Written by Charlotte Grieve – Landscape Architect at Thomas Consultants
How do you go about choosing the best plants for your garden, development or public/ commercial project?
It depends upon what is being designed, the intent behind it and to what scale, whether a low-maintenance subdivision or a simple park. Ideally though diversity is best when it comes to planting. This encourages better ecological outcomes, and it ensures survival of the best species. For example, if one specified plant species struggles, then the others can act as back up and can fill in the spaces. They will also add more visual interest this way, through variety of textures and colour.
Where you can, choose native species and locally sourced, for better survival rates and ecological gains. These plants have evolved over time to be perfectly adapted to their surrounds and they require less maintenance as a result. You can explore or research what is locally occurring in the area and let that guide your plant choices. Of course, it’s nice to sometimes introduce a special flowering plant or edibles in amongst.
Below are five plant categories to start with when designing the landscape spaces for your project. It is often a good idea to choose a few of these categories together and start layering them up:
#1 – Groundcovers
These are like carpet for your garden. Although starting small if looked after these plants can spread quickly to fill in the gaps of your garden bed, in and around the trees and shrubs. They keep the moisture in and the weeds out. They can also look attractive, coming in a variety of colours and with small flowers occasionally. You can plant a few different ones together so that when they grow out, they blend in together. Alternatively, one species in mass can look great too. You can plant them next to pathway edges, to soften the hardscape and blend the garden with the pathway. They usually look their best after a rainfall. Some popular species suggestions are;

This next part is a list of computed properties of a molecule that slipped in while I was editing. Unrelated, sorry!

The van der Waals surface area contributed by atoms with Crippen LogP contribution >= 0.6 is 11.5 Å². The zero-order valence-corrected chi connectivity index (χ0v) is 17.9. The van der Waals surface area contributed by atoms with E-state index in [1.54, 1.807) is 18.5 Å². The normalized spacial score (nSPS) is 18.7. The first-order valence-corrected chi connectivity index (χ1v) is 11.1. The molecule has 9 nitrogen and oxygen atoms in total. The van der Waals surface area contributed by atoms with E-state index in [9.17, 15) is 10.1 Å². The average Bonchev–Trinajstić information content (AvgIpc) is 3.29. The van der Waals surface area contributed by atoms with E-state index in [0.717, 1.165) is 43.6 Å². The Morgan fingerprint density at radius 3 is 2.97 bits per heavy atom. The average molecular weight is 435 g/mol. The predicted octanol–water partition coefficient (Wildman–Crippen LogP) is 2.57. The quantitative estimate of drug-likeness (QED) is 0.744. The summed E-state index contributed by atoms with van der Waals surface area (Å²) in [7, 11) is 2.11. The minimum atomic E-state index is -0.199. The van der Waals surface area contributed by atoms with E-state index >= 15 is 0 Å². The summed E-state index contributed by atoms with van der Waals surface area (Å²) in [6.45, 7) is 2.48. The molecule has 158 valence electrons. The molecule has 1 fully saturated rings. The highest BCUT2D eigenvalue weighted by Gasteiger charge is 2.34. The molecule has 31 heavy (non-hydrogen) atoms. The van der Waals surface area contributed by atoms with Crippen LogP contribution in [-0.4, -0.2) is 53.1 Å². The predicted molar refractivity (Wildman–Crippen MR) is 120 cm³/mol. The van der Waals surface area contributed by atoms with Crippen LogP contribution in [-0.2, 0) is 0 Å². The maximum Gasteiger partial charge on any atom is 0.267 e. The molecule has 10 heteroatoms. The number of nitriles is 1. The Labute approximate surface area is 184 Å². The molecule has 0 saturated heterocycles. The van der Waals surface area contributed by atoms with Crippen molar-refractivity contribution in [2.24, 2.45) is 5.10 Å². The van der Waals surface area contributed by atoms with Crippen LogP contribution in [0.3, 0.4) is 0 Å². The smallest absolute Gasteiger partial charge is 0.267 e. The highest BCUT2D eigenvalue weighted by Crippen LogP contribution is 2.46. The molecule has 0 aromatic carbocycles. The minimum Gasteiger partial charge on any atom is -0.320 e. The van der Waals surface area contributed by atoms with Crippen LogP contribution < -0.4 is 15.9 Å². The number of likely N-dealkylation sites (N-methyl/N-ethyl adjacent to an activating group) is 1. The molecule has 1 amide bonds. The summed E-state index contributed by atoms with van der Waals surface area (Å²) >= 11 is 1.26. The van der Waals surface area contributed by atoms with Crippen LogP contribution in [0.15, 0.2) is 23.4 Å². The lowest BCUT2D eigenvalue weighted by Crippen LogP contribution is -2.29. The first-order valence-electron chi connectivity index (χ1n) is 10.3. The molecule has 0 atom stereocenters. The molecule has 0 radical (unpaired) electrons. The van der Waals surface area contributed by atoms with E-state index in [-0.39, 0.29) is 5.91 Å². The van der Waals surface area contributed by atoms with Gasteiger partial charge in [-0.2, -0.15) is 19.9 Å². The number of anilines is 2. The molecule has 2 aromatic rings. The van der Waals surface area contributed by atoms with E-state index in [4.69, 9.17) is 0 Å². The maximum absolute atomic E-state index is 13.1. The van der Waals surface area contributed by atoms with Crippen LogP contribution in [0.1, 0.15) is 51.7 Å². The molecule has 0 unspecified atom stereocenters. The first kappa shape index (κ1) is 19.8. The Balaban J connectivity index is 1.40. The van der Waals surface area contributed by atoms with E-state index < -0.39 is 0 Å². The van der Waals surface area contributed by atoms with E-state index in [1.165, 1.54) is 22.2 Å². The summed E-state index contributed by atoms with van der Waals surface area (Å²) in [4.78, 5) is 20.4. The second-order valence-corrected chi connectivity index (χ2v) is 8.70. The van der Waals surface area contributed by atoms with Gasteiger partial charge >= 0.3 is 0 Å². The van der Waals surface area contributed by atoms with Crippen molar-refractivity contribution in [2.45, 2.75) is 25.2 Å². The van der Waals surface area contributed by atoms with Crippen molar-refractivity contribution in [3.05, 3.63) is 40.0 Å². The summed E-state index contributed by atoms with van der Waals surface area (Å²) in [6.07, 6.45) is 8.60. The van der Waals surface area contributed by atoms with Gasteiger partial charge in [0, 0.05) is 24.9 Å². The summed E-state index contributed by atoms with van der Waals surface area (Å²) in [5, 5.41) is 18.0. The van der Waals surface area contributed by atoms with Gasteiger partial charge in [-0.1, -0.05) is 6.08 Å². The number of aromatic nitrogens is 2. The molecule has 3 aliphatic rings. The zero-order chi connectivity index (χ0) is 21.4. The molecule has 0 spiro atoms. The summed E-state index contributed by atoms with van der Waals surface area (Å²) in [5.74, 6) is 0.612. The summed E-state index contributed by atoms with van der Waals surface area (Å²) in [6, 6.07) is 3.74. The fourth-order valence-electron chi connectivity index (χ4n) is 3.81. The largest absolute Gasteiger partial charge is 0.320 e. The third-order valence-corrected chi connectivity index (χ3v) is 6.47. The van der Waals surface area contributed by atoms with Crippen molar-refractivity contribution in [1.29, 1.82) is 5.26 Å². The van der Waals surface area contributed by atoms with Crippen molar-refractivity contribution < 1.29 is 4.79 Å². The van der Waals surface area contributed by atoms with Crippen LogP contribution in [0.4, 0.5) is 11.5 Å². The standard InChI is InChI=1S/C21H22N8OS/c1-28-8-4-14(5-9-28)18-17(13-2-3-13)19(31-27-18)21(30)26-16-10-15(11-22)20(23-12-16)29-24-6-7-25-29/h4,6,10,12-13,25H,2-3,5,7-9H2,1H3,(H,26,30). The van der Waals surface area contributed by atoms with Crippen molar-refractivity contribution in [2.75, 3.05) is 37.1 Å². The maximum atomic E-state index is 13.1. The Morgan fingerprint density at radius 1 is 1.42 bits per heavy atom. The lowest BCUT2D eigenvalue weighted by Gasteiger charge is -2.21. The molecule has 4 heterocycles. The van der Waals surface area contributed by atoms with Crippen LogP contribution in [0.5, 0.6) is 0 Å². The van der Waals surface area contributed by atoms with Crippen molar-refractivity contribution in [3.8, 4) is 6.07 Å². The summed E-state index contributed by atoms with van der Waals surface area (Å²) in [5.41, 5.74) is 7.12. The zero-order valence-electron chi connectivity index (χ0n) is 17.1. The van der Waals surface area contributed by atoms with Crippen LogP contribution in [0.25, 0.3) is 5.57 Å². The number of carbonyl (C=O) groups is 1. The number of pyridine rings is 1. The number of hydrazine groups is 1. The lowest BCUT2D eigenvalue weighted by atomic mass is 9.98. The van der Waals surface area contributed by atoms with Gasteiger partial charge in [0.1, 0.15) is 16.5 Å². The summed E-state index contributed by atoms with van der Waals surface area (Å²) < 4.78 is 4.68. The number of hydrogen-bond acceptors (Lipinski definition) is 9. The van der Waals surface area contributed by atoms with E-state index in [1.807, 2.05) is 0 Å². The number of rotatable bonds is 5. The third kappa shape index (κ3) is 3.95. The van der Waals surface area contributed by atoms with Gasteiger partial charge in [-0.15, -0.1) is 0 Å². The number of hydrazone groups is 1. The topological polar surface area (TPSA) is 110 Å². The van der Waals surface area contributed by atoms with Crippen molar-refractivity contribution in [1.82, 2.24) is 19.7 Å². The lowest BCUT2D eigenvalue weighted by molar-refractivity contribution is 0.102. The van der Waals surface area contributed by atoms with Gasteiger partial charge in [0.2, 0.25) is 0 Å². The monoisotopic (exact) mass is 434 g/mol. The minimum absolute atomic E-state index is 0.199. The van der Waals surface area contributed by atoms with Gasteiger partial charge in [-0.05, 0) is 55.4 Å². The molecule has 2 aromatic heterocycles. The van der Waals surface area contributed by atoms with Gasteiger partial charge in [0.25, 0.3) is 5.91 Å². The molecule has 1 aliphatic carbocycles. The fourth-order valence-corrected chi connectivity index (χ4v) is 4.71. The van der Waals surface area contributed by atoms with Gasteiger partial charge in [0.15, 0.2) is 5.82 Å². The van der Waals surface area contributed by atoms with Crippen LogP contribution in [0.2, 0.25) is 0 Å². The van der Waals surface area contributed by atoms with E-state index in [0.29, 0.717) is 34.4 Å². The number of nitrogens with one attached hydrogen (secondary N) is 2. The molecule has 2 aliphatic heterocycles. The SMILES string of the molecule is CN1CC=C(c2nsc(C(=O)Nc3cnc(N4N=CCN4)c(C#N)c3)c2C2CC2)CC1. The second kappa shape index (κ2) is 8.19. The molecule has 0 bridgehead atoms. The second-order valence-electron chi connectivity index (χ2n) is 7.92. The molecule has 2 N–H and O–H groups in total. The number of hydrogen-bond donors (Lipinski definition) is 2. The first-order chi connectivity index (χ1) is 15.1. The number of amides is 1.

- Pratia angulata (Panakenake) for its lovely small white flowers
- Acaena inermis purpurea (Bidibidi) for its purple colour
- Coprosma kirkii for its hardiness and tolerance to coastal environments.
#2 – Shrubs
Basically, the bread and butter of your garden design. There are many shrubs to choose from but some of the most popular choices are;
- Hebes, again there are many sub-species of hebe but one popular suggestion is Hebe ‘Wiri Mist’ for its easy care and low maintenance. Hebes are hardy natives, have attractive flowers and are great for attracting bees and insectsFlaxes, harakeke, phormium (whichever name you want to call them) these are common and iconic throughout NZ. The original Phormium cookianum and Phormium tenax can grow to be very large so if you are after a smaller garden variety you can choose Phormium cookianum ‘Emerald Gem’ or for some colour Phormium ‘Jester Flax’ or Phormium ‘Yellow Wave’
- Libertias or the NZ Iris. There are eight species of NZ Iris. The most common ones used in gardens are Libertia ixiodes and Libertia grandiflora. Libertias have lovely flowers and look great planted in mass.
#3 – Climbers
Climbers are a great way to add greenery to a bare wall or fence and improve the overall lush verdant look of your project. They add the vertical green element. Some climbers that you can try are;